Estimates of incidence rate ratios (IRRs) obtained from the ZIP regression model are presented in Table 4. The analysis showed that dentists and dental hygienists previously involved in a research project were 1.75 times more likely to recruit patients into the project than clinicians who were involved in a research project for the first time. The number of patients recruited was 2.5 times and 3 times higher for each additional score in “beliefs about consequences” and “environmental context,” respectively. We also observed that for each additional score in “organizational resources” and “knowledge,” clinicians were more likely to recruit patients.

Table 4 Factors associated with number of patients recruited in the project by dentists and dental hygienists (n = 37). Estimates of incidence rate ratios (IRRs) with 95 % CI obtained from the zero-inflated Poisson regression model

Discussion

Pragmatic clinical trials are increasingly used in medicine and dentistry, representing “real-world” trials [29, 30]. However, little is currently known about the factors that influence clinicians’ contribution to research. Using Theoretical Domains Framework (TDF) in the present study, we were able to identify important behavioral determinants in implementation of a pragmatic clinical trial and in patients recruitment by dental professionals in the PDS. These were; “knowledge”, “ “beliefs about consequences”, “organizational resources” and “environmental context”.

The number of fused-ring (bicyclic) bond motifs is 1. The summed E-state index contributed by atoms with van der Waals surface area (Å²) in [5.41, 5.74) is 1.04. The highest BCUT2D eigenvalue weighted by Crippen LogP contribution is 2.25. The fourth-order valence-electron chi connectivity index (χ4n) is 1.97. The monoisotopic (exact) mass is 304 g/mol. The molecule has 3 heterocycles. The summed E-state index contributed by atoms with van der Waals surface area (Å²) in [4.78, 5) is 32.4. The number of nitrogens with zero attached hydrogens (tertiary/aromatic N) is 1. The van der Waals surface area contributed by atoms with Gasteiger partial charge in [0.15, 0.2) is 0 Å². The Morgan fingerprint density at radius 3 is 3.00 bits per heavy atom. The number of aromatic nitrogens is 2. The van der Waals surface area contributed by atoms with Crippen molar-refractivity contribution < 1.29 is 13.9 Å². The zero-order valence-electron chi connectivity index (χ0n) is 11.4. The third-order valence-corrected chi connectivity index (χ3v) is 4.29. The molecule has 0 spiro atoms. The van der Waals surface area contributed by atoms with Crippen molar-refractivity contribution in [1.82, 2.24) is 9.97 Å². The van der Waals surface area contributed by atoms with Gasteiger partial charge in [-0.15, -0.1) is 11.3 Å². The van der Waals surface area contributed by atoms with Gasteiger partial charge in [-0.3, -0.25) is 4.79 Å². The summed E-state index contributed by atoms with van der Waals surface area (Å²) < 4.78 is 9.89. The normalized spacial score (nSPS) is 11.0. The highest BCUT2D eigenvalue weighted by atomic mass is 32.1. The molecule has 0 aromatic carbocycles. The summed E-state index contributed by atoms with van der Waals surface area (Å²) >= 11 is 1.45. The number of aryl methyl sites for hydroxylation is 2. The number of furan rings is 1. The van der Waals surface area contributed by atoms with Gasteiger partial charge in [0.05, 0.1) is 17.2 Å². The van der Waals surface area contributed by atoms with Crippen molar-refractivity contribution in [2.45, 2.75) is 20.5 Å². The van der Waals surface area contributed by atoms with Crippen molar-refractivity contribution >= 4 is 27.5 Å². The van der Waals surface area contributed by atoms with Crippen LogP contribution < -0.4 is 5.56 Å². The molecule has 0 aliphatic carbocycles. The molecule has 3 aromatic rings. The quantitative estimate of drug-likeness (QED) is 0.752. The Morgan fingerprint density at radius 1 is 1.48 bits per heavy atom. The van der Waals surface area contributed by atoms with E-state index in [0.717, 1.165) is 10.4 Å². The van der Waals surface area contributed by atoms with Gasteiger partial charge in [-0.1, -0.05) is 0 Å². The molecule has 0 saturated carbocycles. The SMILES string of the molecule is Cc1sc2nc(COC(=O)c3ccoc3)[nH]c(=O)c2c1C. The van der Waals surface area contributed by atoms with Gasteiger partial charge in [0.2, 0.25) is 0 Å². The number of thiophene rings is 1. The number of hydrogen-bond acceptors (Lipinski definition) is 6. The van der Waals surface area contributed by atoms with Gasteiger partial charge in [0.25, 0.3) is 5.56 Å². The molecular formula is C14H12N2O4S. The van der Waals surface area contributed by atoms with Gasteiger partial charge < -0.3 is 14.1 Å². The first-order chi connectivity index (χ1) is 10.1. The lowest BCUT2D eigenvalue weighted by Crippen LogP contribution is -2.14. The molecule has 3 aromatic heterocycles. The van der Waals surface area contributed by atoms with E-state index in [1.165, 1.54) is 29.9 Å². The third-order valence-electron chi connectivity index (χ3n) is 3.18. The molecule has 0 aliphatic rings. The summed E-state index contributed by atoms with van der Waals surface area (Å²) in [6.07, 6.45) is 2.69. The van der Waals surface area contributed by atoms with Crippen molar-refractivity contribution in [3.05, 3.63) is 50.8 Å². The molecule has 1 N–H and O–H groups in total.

Respondents in the study were dentists, dental hygienists, and dental assistants involved in an ongoing pragmatic clinical trial concerning the effectiveness of resin-based fissure sealant (RBFS) and fluoride varnish (FV) in preventing occlusal caries in first permanent molars of high-risk children. As both treatment methods are routinely used by dental professionals in their daily clinical practice, it was not surprising that the domains with the highest positive response scores were “knowledge” and “skills”. This indicates strong confidence in personal knowledge and skills in using the two treatment methods. Knowledge and skills have previously been shown to be important factors in changing the behavior of healthcare professionals [24], and they can be enablers for effective implementation of clinical trials and, in the case of the present study, of patient recruitment.